Donald J. Lipscomb
Research/Demonstration Forester
Department of Forest Resources
Clemson University
Clemson, SC
Phone (864) 656-7293
Fax (864) 656-3304
Thomas M. Williams
Professor of Forest Resources
The Belle W. Baruch Institute of Coastal Ecology and Forest Science
Clemson University
Georgetown, SC
Phone (843) 546-6318
FAX (843) 546-6296
South Carolina’s forestry best management practices (BMP’s) are published guidelines
for silvicultural practices which are intended to minimize their impacts on water quality (SC
FOR. COMM., 1994). Like the recommended practices for many other southeastern states,
South Carolina’s guidelines call for stream management zones (SMZ’s) that very in width with
slope to filter run-off and provide other benefits to stream water quality (Florida, Georgia,
Virginia and SC BMP’s). Because of their relationship to slope, South Carolina’s SMZ’s are
difficult to map using standard buffer functions in a GIS environment. However, it is possible to
use the buffer function in a variable mode if the widths resulting from perpendicular slope on
each side of the stream have been calculated and placed in an attribute table for a stream
network. This requires special interpretation of a slope surface developed from a digital
elevation model to determine the SMZ width because the slope sought is a slope perpendicular to
each segment on each side of the stream. The slope of the grid intersected does not necessarily
correspond to the slope on either side of the stream, in fact it probably represents the in-stream
slope. Zonal and focal functions account for area (eg. rectangle and polygon) means, not slope
along a line perpendicular to the stream.
This paper presents an ARC/INFO AML program that will interpret the slopes
perpendicular to each side of stream segments and use them to create attribute tables of SMZ
widths. These table values are then used by the program to map variable width buffers for each
side of the stream network independently. The zones for each side are combined to map the area
and location of the SMZ as defined by South Carolina’s forestry best management practices.
The program can be used on whole stream networks or small segments of streams.
Donald J. Lipscomb
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Forestry best management practices (BMP) are guidelines published by state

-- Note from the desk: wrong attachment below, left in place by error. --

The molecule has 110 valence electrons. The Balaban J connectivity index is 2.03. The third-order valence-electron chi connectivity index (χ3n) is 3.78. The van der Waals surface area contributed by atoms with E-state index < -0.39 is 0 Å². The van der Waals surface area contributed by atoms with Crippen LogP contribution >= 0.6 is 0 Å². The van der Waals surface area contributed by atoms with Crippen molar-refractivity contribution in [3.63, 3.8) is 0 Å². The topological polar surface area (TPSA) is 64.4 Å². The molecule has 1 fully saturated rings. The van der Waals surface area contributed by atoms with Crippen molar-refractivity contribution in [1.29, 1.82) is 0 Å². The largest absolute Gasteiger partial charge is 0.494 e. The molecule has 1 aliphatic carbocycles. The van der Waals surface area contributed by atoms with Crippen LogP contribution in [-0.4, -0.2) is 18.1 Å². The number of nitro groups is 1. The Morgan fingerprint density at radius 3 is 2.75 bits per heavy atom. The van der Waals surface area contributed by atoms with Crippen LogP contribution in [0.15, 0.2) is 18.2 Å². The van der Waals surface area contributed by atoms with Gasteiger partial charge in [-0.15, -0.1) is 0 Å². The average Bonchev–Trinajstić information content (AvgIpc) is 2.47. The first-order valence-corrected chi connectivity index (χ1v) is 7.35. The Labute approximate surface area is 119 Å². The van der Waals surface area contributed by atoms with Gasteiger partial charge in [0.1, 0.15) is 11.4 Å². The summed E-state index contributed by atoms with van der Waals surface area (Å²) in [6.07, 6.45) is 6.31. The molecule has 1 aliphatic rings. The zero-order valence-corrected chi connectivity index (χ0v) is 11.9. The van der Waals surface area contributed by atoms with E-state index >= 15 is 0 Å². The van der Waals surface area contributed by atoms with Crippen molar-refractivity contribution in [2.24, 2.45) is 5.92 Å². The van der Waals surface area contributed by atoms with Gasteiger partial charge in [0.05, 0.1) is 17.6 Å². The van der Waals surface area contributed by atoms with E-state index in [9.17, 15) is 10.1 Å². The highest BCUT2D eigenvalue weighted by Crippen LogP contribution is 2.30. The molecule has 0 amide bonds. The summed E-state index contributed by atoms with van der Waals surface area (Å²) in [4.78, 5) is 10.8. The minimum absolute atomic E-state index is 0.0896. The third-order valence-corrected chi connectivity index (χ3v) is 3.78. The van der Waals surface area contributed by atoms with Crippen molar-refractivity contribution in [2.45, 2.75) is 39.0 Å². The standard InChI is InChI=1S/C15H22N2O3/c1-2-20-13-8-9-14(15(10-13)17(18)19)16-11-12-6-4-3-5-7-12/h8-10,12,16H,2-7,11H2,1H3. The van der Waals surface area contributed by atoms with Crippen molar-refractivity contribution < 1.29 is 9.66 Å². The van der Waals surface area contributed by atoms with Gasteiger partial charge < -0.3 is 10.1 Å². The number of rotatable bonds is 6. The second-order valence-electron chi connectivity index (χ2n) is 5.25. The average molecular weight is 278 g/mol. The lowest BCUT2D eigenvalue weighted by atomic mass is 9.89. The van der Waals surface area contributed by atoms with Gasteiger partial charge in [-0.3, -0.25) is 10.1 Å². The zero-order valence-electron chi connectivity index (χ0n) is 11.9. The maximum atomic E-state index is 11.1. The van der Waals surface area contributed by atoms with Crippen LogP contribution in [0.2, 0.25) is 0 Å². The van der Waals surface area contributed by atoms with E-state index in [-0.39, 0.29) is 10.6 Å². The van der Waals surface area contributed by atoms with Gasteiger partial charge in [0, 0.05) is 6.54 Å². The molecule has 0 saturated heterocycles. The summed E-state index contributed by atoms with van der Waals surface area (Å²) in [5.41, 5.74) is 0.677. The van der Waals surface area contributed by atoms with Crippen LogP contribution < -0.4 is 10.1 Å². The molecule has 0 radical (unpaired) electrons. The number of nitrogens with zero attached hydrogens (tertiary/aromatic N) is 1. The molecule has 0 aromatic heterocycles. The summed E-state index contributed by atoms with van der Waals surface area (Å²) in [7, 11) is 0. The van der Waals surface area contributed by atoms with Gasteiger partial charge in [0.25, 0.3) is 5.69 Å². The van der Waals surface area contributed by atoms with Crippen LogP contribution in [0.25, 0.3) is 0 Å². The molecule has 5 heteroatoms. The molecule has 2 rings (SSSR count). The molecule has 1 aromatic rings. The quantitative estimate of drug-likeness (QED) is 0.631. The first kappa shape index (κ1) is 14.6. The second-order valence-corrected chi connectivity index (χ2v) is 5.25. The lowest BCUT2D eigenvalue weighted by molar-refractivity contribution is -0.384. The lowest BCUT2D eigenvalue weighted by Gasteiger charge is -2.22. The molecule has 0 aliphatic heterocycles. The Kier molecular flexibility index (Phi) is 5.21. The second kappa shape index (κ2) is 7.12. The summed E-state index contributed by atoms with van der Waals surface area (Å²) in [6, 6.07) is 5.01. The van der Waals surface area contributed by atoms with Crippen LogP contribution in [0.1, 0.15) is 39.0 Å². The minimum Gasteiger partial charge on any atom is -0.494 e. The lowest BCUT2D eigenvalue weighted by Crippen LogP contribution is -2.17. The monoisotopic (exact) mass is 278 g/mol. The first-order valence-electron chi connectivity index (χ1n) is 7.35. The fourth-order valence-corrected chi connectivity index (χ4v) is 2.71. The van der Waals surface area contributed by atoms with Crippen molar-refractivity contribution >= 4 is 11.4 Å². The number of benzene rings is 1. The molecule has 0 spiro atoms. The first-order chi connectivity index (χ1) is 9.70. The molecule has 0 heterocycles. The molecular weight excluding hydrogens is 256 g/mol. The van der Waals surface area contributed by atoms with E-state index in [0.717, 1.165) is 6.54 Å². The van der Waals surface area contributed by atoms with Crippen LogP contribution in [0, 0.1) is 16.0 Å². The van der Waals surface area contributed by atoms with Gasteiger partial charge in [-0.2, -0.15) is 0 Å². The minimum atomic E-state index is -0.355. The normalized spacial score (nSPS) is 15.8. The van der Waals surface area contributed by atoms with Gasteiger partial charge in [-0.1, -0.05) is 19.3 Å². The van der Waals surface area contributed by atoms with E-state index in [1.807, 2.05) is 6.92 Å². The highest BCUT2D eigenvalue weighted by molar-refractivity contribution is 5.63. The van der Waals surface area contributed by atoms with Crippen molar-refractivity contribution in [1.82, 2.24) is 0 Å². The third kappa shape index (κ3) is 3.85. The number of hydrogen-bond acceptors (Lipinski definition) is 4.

organizations to help reduce suspended sediments and other non-point source pollutants in
steams located in or adjacent to silvicultural operations. A major component of many of these
guidelines is the stream management zone (SMZ). Stream management zones are protected
areas along each side of streams where site disturbance is restricted and some mature vegetation
is left in tact. The vegetation and groundcover in these zones provides shading for the stream,
root mass to hold soil in place and filters suspended sediments from runoff (Castelle et al 1994).
SMZs have been shown to give adequate protection to streams in the piedmont of South Carolina
(Williams et al 1999).
South Carolina and many other southern states recommend SMZ buffers that vary in
width with change in slope of the terrain immediately adjacent to streams (SC Forestry
Commission 1994;Georgia Forestry Commission 1999; Virginia Department of Forestry 1997).
South Carolina’s BMP guidelines recommend SMZs that are divided into two parts: a primary
SMZ that is 40 feet on each side of perennial streams, and a secondary SMZ that varies in width
for different slope zones. Although special consideration is given to streams supporting trout
populations, the following is a description of SMZ requirements on for non-trout perennial
streams. On streams with adjacent slopes of less than five percent no secondary zone is
recommended. For similar streams with perpendicular slopes that are from five to twenty
percent the secondary SMZ is an additional forty feet added to the primary zone making the total
SMZ 80 feet. For streams with slopes from twenty to forty percent the secondary SMZ adds 80
feet to the primary zone. Finally, for slopes which exceed forty percent the secondary zone is 120
feet making the total SMZ 160 feet wide. Each side of streams is considered independently and
the width of zones is illustrated as horizontal distance as opposed to slope distance. Constraints
on silvicultural activities vary for each zone and stream combination.